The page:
H&H seeks fees for work performed by partner Tomio B. Narita at $390/hour and his associate, Arvin C. Lugay, at $280/hour. Narita attests that he graduated from Hofstra University in 1988 and received his law degree from Hastings College of the Law in 1991. (Dkt. 65-1, Narita Decl. ΒΆ 4). He further avers that Lugay is a graduate of Rutgers University who received his law degree from U.C. Berkeley School of Law in 2006. (Id.). Smith does not challenge the claimed hourly rates. Moreover, the court can also rely on its own knowledge and experience in evaluating a request for fees. Ingram v. Oroudjian , 647 F.3d 925, 928 (9th Cir. 2011) (agreeing that "judges are justified in relying on their own knowledge of customary rates and their experience concerning reasonable and proper fees."). This court is well familiar with the range of rates customarily charged by attorneys practicing before it. And, the stated hourly rates are within the range of those charged for cases of this magnitude and complexity and for similar work performed by attorneys of comparable skill, experience, and reputation. See, e.g., Tsoi, 2014 WL 1477521 at *3 (in a debt collection case, concluding that rates of $450/hour for an attorney with 17 years experience and $300/hour for an attorney with 7 years experience "are reasonable and within the prevailing rates in the Northern District.").

"The product of reasonable hours times a reasonable rate does not end the inquiry." Hensley , 461 U.S. at 434. In determining a reasonable number of hours, the court must review detailed time records to determine whether the hours claimed by the applicant are adequately documented and whether any of the hours were unnecessary, duplicative or excessive. Chalmers , 796 F.2d at 1210. "Where the documentation of hours is inadequate, the district court may reduce the award accordingly." Hensley , 461 U.S. at 433. "There is no precise rule or formula for making these determinations." Id. at 436. "The court necessarily has discretion in making this equitable judgment." Id. at 437.

Smith objects to the requested fees on the grounds that H&H failed to submit its billing records and is seeking fees based on "block billing, " which Smith says is likely to overstate the fees actually incurred on any given task. Smith contends that this warrants an across-the-board reduction of 30% in the hours in question. Additionally, Smith argues that H&H is seeking fees for duplicative work inasmuch as the requested fees represent time that both Narita and Lugay spent on the same motions. In Smith's view, this warrants an additional 25% reduction in the number of hours at issue. He further contends that defense counsel spent an excessive amount of time on the motions for summary judgment and for sanctions.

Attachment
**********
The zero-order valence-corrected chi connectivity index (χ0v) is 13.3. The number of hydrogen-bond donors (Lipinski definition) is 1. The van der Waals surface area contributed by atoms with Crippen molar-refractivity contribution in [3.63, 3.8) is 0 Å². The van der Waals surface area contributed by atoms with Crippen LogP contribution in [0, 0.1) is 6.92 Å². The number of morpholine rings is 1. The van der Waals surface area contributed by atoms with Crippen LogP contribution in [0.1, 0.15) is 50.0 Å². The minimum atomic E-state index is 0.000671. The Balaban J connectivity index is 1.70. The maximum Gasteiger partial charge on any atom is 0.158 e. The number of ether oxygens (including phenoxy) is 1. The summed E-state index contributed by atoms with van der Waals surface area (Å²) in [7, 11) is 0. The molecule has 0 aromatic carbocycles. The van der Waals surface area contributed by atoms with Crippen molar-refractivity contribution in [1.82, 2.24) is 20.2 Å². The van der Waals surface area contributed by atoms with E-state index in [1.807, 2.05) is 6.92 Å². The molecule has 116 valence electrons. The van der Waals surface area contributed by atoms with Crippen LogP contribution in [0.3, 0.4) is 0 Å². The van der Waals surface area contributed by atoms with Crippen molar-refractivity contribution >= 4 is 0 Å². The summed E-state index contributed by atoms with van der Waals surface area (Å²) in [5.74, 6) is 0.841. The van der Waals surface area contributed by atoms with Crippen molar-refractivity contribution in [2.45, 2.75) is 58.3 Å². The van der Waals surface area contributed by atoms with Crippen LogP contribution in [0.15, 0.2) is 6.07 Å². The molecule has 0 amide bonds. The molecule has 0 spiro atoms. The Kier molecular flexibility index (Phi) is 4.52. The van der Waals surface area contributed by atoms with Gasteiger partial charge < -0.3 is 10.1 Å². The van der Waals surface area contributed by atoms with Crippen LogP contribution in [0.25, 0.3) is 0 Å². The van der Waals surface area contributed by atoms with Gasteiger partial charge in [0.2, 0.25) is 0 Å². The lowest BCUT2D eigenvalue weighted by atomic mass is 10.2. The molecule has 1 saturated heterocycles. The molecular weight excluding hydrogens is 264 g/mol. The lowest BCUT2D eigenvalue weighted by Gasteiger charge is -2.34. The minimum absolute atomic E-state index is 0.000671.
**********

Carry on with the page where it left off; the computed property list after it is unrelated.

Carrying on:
Smith's arguments are rejected. Defense counsel has submitted, for the court's in camera review, copies of the pertinent billing invoices generated by his firm and paid by H&H for the work performed in connection with the prior motions for summary judgment and for sanctions. For the most part, the invoices do not contain "block billing" entries; rather, they identify each task performed by Lugay and the time he spent on each one. As for Narita, each of his time entries is sufficiently specific to allow the court to assess the reasonableness of the time allocated to the two motions in question. Having reviewed the billing records, the court is satisfied that the number of hours spent by each attorney is reasonable. Additionally, the court agrees that it is common practice for a motion to be researched and drafted by an associate and then reviewed and revised by a partner, which evidently is what happened here. The billing records confirm that the research and the vast majority of the drafting work properly was tasked to Lugay, who has a lower billing rate. The court finds no basis for the across-the-board percentage deductions urged by Smith.

Nevertheless, having carefully totaled the hours claimed in the billing records, the court's calculations are slightly higher for the time claimed for Lugay and somewhat lower for the hours claimed by Narita. This discrepancy appears to be due to nothing more than math errors by H&H in totaling the hours in question. The court therefore will slightly adjust the amount of fees to be awarded as follows: 24.9 hours for Lugay's time at $280/hour and 13.3 hours of Narita's time at $390/hour for a grand total of $12, 159.00. This sum represents the fees that are imposed as a sanction jointly and severally against plaintiff's counsel, Jim Q. Tran, and his firm, Coast Law Center. The sanction shall forthwith be paid to H&H.

B. Defendant's Motion to Remove "Not for Citation" Designation

This court exercised its discretion, pursuant to Civ. L.R. 7-14, [3] to designate its prior orders "Not for Citation." It does not find good cause to withdraw that designation, and H&'s motion for an order to that effect is denied.